Daido Moriyama, Shinjuku, 2002. Image courtesy of the artist, kurimanzutto, and Taka Ishii Gallery. © Daido Moriyama Photo Foundation.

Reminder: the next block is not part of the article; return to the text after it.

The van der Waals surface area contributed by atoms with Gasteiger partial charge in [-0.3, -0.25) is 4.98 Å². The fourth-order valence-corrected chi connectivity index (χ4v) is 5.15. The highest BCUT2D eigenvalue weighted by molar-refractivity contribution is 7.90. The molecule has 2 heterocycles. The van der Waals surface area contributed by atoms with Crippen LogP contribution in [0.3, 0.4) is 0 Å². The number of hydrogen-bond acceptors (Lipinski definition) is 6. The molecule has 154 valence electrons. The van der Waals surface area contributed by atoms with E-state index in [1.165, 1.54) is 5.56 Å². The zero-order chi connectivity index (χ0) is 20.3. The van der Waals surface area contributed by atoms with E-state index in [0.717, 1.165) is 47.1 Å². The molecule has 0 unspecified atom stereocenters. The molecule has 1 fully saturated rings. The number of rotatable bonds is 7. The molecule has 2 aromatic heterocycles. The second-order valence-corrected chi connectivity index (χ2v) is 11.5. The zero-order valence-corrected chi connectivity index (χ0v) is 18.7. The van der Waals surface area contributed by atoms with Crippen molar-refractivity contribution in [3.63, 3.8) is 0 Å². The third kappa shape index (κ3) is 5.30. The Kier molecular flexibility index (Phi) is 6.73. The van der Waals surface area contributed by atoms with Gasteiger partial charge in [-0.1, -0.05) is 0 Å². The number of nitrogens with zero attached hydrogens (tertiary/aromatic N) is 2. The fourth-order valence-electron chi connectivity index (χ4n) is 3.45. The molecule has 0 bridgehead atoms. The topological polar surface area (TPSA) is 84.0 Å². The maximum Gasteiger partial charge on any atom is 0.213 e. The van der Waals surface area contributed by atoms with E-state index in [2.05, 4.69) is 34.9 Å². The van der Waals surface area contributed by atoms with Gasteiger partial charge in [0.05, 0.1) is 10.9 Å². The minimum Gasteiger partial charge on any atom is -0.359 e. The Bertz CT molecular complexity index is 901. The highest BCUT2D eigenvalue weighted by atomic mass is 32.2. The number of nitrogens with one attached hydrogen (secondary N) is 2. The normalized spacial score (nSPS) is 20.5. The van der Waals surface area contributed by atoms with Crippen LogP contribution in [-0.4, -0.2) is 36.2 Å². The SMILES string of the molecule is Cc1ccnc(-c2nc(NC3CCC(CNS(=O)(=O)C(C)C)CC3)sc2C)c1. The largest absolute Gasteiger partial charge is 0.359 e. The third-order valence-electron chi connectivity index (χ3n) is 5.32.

Japanese photographer Daido Moriyama has garnered near-cultic fascination since his images began to infiltrate the American consciousness in the late 1990s. At that time, his work rode to prominence on the wave of discovery surrounding Japanese photography—especially for book enthusiasts, who championed the strangely beautiful amalgam of poetic anti-hero and street snapshot genius in Moriyama's urban wanderings. His photo-essay memoirs of post-war Japan, Memories of a Stray Dog, were finally translated into English by Nazraeli Press in 2004, cementing his seizure of hearts worldwide as its carefully crafted texts met their match in light and shadow. Moriyama's work, passionate, personal, melancholic, bound by an obsession with memory, has since taken over—so much so, that he is now called the father of street photography.